Valentine’s Day has come and gone, but friends, classmates, or co-workers will be talking about it for days to come, rest assured. Some acquaintances probably had a wonderful, romantic day, which they will tell you about in uncomfortable detail; some probably sat at home and had a great time with movies and take out, which they might complain about; some likely had a great night out with friends; some may have found love on Valentine’s Day unexpectedly, and those are the friends who will probably talk your ear off, because what on earth could be quite so Hollywood as meeting the could-be love of your life unexpectedly on Valentine’s Day? But all of these cases stem from the same thing — the expectations people have of Valentine’s Day.
February has historically been associated with a celebration of love and related phenomena, but February 14th specifically is called Valentine’s Day in honor of one (two, or possibly three) saint(s) named Valentine. All three saints around which the day could have been named were martyred, so at its actual, historical core, Valentine’s Day isn’t strictly about love — it’s about commemorating the death of some dead-as-nails saints. It’s also speculated that Valentine’s Day became a holiday to trump the pagan holiday, celebrated around the same time, of Lupercalia, so if that’s the case than it’s a holiday about religious imperialism, more or less. Either way, it doesn’t seem like such a nice thing when you look at its roots — it’s either centered around death or the persecution of non-Christian religion, which, let’s face it, doesn’t seem all that loving.
Since its conception, however, Valentine’s Day has become a day for significant others everywhere to stress about for weeks, trying to come up with the most romantic date possible. It’s a day for chocolate and flowers, cards and words of love. Above all, it’s a day that is supposed to be, unequivocally, special. At least, that’s what the Hallmark cards and romantic comedies tell us. Media and marketing have Valentine’s Day so ingrained in people’s minds as a day that is supposed to be entirely different from all the rest, but if it’s also a day about love, it doesn’t seem like it should be that different; love shouldn’t be conditioned on the date.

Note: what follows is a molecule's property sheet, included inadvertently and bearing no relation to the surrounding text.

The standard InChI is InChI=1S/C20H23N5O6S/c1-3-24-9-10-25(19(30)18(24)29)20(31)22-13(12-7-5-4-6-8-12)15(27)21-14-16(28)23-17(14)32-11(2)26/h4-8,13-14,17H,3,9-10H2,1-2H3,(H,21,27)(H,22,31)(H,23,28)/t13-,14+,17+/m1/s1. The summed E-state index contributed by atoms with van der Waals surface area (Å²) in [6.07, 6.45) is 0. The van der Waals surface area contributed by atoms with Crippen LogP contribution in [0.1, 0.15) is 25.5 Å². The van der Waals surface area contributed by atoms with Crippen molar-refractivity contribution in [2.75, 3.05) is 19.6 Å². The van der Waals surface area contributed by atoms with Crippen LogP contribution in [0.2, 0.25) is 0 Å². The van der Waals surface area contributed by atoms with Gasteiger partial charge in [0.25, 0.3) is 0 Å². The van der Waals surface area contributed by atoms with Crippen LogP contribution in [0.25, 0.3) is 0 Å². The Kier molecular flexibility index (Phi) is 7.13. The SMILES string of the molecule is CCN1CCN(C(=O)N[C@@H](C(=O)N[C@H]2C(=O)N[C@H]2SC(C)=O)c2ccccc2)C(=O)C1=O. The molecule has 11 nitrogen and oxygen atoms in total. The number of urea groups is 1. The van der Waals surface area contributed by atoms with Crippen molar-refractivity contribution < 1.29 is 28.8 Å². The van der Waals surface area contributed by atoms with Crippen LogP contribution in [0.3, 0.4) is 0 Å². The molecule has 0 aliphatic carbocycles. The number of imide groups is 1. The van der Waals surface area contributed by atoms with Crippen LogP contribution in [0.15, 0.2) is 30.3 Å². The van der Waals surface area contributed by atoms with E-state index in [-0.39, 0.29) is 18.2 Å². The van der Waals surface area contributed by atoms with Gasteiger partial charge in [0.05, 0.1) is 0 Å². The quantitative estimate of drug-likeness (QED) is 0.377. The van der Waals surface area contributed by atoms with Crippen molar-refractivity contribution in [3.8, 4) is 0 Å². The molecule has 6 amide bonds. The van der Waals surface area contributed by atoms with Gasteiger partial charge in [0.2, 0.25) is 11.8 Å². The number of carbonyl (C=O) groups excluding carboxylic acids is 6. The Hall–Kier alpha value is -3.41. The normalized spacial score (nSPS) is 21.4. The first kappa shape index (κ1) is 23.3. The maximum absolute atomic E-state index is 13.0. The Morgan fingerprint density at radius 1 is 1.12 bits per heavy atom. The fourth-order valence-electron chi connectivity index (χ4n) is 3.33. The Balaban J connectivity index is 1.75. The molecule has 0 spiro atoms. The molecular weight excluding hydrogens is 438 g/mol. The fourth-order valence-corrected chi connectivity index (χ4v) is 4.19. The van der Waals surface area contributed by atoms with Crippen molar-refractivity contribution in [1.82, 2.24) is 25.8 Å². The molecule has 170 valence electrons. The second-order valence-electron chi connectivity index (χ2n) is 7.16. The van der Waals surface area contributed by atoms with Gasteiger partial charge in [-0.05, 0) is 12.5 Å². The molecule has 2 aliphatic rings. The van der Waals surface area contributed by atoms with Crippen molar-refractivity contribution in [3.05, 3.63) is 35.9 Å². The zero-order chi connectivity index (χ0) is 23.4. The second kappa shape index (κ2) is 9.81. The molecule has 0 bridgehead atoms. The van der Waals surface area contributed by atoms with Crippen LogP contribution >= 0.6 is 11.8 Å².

So while celebrating Valentine’s Day shouldn’t be reserved for those presently in love, and no one should ever feel bad about not having a date on Valentine’s Day (also, it’s worth remembering all of the terrible, awful dates you’ve been on in your lifetime and realizing that at least you’re not doing that on Valentine’s Day), there seems to be a bit of a flaw in the concept, something of a disconnect.
Instead of stressing about what you’re going to do for a loved one on Valentine’s Day, and worrying about grand gestures and violin music and roses, make every day with your significant other special. Don’t get them cards and flowers everyday, of course, because that would get ridiculous. But the point of these cards and chocolates and flowers and grand romantic gestures is to communicate to the recipient that you love and care about them — it’s about showing them that you took the time to plan something specifically with them in mind, or picked out a piece of jewelry just for them. It’s about the statement, not the way it’s made, so tell the person you love that you love them. Often. Regardless of the date. Say it with words — words of love or affection or devotion long predate the nebulous history of Valentine’s Day, or the pervasiveness of the advertising world. Don’t depend on Valentine’s Day to buoy your relationship; do it yourself!
And even if you’re not in a relationship, and you’re one of those people who spent Valentine’s Day quietly, either with some friends or with a movie or a good book, the same sentiment can apply — there’s little more therapeutic than kicking back and indulging yourself in some greasy take out, so show some love for yourself in that way a little more often. Every once in a while, when you’re feeling stress, let yourself procrastinate a little — taken an afternoon off to take a walk or read a book or catch up on your favorite television show. Cut out part of your night to spend on you instead of other people or work.
Love is a many splendored thing (or something), but for many reasons Valentine’s Day seems to be much derided — more and more often, it seems there are just as many anti-Valentine’s Day parties as parties for the holiday. But there doesn’t seem to be a need for such pessimism, nor is there any reason to limit a celebration of you, or a loved one, to one day a year — give a little every day or every week or even every month, and you’d be amazed at how much better it can make you and your loved ones feel (not to mention, if you’re an amazing significant other every day of the year, Valentine’s Day can seem a whole lot less stressful.)